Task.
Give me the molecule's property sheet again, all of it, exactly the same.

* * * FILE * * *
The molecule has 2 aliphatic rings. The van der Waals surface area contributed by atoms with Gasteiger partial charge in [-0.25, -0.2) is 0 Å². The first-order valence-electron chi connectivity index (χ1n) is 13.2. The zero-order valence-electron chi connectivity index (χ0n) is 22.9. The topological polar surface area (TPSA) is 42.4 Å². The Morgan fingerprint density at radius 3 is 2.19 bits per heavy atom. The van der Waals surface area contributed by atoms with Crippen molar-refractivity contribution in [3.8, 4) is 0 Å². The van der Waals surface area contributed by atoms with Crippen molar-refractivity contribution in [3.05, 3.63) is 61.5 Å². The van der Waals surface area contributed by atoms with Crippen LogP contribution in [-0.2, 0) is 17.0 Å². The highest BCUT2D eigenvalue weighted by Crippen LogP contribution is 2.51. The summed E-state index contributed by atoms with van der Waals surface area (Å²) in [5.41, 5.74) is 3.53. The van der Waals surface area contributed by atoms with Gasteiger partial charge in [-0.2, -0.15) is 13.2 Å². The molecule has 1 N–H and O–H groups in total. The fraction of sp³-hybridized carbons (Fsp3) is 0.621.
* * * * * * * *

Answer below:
The molecule has 2 aliphatic rings. The van der Waals surface area contributed by atoms with Gasteiger partial charge in [-0.25, -0.2) is 0 Å². The first-order valence-electron chi connectivity index (χ1n) is 13.2. The zero-order valence-electron chi connectivity index (χ0n) is 22.9. The topological polar surface area (TPSA) is 42.4 Å². The Morgan fingerprint density at radius 3 is 2.19 bits per heavy atom. The van der Waals surface area contributed by atoms with Crippen molar-refractivity contribution in [3.8, 4) is 0 Å². The van der Waals surface area contributed by atoms with Crippen molar-refractivity contribution in [3.05, 3.63) is 61.5 Å². The van der Waals surface area contributed by atoms with Crippen LogP contribution in [-0.2, 0) is 17.0 Å². The highest BCUT2D eigenvalue weighted by Crippen LogP contribution is 2.51. The summed E-state index contributed by atoms with van der Waals surface area (Å²) in [5.41, 5.74) is 3.53. The van der Waals surface area contributed by atoms with Gasteiger partial charge in [-0.2, -0.15) is 13.2 Å². The molecule has 1 N–H and O–H groups in total. The fraction of sp³-hybridized carbons (Fsp3) is 0.621.